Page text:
President William H. Taft signed the proclamation declaring New Mexico the 47th state on Jan. 6, 1912.
Rita Powdrell, president of the African American Museum and Cultural Center, spoke of the state’s history at the Council’s Wednesday, Jan. 4 meeting. "We are proud to be part of the jigsaw puzzle that makes up New Mexico," she said. One of the centennial events is an appreciation day for retired African-American boxer Bob Foster on Jan. 21. Some consider Foster to be among the greatest Light Heavyweight boxers in history. He was born in Albuquerque in 1938.
On a more somber note, one by one, councilors read parts of a heartfelt proclamation thanking Iraq War veterans, some of whom were in attendance.
National Guard Maj. Gen. Kenny Montoya also offered gratitude to the many Vietnam veterans who are always the first in line to cheer a homecoming. “They weren’t welcomed home during their time, and I think they made sure that same mistake didn’t happen again,” he said.
The Council postponed hot items, including an evaluation of the police oversight system and the third quarterly report from the Independent Review Office, which handles complaints against the Albuquerque Police Department.
Without so much as a whisper, Council members let the city’s archaic teen curfew law slip off the books. It had been around since 1994, but the New Mexico Supreme Court found the law unenforceable and illegal in 1999.
Urban DesignCouncilors debated adding more residential dwellings—but not houses—along three key city transportation routes: Central, Montgomery and San Mateo. This would sprinkle in some living spaces along the heavily commercial roads.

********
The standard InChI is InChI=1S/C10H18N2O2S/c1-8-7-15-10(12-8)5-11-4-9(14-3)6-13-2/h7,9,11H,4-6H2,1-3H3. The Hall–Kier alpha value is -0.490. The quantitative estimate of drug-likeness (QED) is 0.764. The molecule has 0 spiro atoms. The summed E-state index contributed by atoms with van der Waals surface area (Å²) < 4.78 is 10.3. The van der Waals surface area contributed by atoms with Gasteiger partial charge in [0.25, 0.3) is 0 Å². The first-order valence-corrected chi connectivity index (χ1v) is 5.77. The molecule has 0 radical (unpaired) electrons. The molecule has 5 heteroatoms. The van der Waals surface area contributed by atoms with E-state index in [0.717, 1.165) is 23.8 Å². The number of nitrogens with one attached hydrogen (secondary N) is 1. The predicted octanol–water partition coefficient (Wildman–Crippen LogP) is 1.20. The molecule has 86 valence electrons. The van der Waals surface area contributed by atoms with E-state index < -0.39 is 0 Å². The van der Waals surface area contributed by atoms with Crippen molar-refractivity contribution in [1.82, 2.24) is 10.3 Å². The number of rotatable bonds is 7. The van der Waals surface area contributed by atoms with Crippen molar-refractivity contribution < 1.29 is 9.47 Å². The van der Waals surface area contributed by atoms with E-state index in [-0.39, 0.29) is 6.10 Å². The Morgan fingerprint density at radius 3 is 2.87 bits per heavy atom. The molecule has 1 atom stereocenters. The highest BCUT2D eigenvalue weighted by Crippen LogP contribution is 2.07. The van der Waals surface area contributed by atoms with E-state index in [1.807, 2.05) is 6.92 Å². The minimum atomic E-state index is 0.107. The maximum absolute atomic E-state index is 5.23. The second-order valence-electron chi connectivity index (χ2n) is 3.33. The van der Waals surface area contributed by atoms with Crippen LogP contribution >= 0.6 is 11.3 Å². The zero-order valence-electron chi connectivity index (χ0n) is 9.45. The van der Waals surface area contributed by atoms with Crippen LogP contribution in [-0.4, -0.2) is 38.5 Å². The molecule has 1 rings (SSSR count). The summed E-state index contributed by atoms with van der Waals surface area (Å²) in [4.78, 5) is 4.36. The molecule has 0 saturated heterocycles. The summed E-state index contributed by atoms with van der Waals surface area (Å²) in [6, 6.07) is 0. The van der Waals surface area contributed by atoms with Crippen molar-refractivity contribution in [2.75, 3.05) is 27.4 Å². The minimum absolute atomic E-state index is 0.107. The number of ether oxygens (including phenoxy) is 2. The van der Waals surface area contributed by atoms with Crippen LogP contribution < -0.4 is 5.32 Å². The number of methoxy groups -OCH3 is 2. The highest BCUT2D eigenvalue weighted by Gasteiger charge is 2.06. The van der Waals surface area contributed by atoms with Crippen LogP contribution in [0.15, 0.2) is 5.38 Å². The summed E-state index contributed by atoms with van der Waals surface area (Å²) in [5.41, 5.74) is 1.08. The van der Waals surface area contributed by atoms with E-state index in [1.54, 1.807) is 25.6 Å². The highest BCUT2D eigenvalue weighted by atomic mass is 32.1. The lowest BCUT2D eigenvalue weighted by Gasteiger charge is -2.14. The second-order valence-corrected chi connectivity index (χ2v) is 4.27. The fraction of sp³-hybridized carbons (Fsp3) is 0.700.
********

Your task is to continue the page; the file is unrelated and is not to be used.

Councilors listened to staff presentations on allowing ground-floor apartments as well as units above businesses along enhanced public transit routes. Most councilors indicated they generally like the idea. Councilor Debbie O’Malley said she wants to investigate how this type of development would work in her North Valley district, perhaps along Fourth Street. Overall, councilors said they want more details before approval can be considered.
There are many benefits to mixed-use urban design, including the potential for an evolution in retail choices, better security and, eventually, nicer-looking buildings. There is good reason why live/work setups exist all over the rest of the globe. The Council should work out the zoning jargon bugs and then get out of the way. Soon architects and builders could make even strip malls look good.
Money for Mental HealthNew Mexico Solutions sought a $665,000 contract for a third team of mental health professionals to handle an additional 48 seriously mentally ill city residents. Robin Dozier Otten, director of Family and Community Services, said this is an important program that is being run efficiently and effectively. But, she added, it's overloaded. She said the city would be reimbursed in part by state and federal Medicaid money.
Councilor Dan Lewis picked apart the amount being spent—while also saying he thinks these types of programs are important. He said he is curious about why so many teams are needed and thinks the Council needs to look at making cuts to these kinds of expenditures. Councilor Rey Garduño countered by saying he would rather fund these programs than pay incarceration costs for mentally ill people who have nowhere to turn. If the city cuts funding, he said, costlier, less compassionate police and jail time are the alternative.
This is a gentle reminder that a local government’s function is to provide basic infrastructure as well as social infrastructure for all citizens. Taking care of people who can be fragile or dangerous is key to the overall health of a place. Money spent on mental health treatment is one of the best investments a community can make.